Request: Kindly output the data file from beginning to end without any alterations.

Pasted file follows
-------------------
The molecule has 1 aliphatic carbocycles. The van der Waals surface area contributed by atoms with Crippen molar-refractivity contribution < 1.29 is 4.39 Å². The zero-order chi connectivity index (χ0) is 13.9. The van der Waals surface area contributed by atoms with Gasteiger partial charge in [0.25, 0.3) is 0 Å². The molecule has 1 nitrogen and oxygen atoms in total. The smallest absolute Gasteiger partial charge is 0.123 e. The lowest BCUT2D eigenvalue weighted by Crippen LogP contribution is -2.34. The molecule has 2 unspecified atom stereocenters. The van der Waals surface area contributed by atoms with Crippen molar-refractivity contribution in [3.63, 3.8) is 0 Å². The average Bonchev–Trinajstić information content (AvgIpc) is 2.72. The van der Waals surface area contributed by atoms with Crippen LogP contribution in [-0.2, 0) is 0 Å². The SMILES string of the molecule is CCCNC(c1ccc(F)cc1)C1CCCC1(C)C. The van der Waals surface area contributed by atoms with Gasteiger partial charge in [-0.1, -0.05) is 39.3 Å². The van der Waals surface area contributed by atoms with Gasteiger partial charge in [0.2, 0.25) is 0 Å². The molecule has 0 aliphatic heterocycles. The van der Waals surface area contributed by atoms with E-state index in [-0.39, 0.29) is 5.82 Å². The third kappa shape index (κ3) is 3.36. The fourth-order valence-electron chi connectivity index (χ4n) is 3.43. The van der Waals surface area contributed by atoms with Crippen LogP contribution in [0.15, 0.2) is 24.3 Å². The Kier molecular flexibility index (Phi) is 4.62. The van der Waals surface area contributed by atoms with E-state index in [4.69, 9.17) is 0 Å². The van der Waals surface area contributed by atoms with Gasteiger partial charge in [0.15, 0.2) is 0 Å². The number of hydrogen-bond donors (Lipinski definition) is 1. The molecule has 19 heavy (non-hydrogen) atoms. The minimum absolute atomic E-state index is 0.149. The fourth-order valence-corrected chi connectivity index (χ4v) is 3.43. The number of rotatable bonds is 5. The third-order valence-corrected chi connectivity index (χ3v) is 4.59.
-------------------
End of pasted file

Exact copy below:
The molecule has 1 aliphatic carbocycles. The van der Waals surface area contributed by atoms with Crippen molar-refractivity contribution < 1.29 is 4.39 Å². The zero-order chi connectivity index (χ0) is 13.9. The van der Waals surface area contributed by atoms with Gasteiger partial charge in [0.25, 0.3) is 0 Å². The molecule has 1 nitrogen and oxygen atoms in total. The smallest absolute Gasteiger partial charge is 0.123 e. The lowest BCUT2D eigenvalue weighted by Crippen LogP contribution is -2.34. The molecule has 2 unspecified atom stereocenters. The van der Waals surface area contributed by atoms with Crippen molar-refractivity contribution in [3.63, 3.8) is 0 Å². The average Bonchev–Trinajstić information content (AvgIpc) is 2.72. The van der Waals surface area contributed by atoms with Crippen LogP contribution in [-0.2, 0) is 0 Å². The SMILES string of the molecule is CCCNC(c1ccc(F)cc1)C1CCCC1(C)C. The van der Waals surface area contributed by atoms with Gasteiger partial charge in [-0.1, -0.05) is 39.3 Å². The van der Waals surface area contributed by atoms with Gasteiger partial charge in [0.2, 0.25) is 0 Å². The molecule has 0 aliphatic heterocycles. The van der Waals surface area contributed by atoms with E-state index in [-0.39, 0.29) is 5.82 Å². The third kappa shape index (κ3) is 3.36. The fourth-order valence-electron chi connectivity index (χ4n) is 3.43. The van der Waals surface area contributed by atoms with Crippen LogP contribution in [0.15, 0.2) is 24.3 Å². The Kier molecular flexibility index (Phi) is 4.62. The van der Waals surface area contributed by atoms with E-state index in [4.69, 9.17) is 0 Å². The van der Waals surface area contributed by atoms with Gasteiger partial charge in [0.15, 0.2) is 0 Å². The number of hydrogen-bond donors (Lipinski definition) is 1. The molecule has 19 heavy (non-hydrogen) atoms. The minimum absolute atomic E-state index is 0.149. The fourth-order valence-corrected chi connectivity index (χ4v) is 3.43. The number of rotatable bonds is 5. The third-order valence-corrected chi connectivity index (χ3v) is 4.59.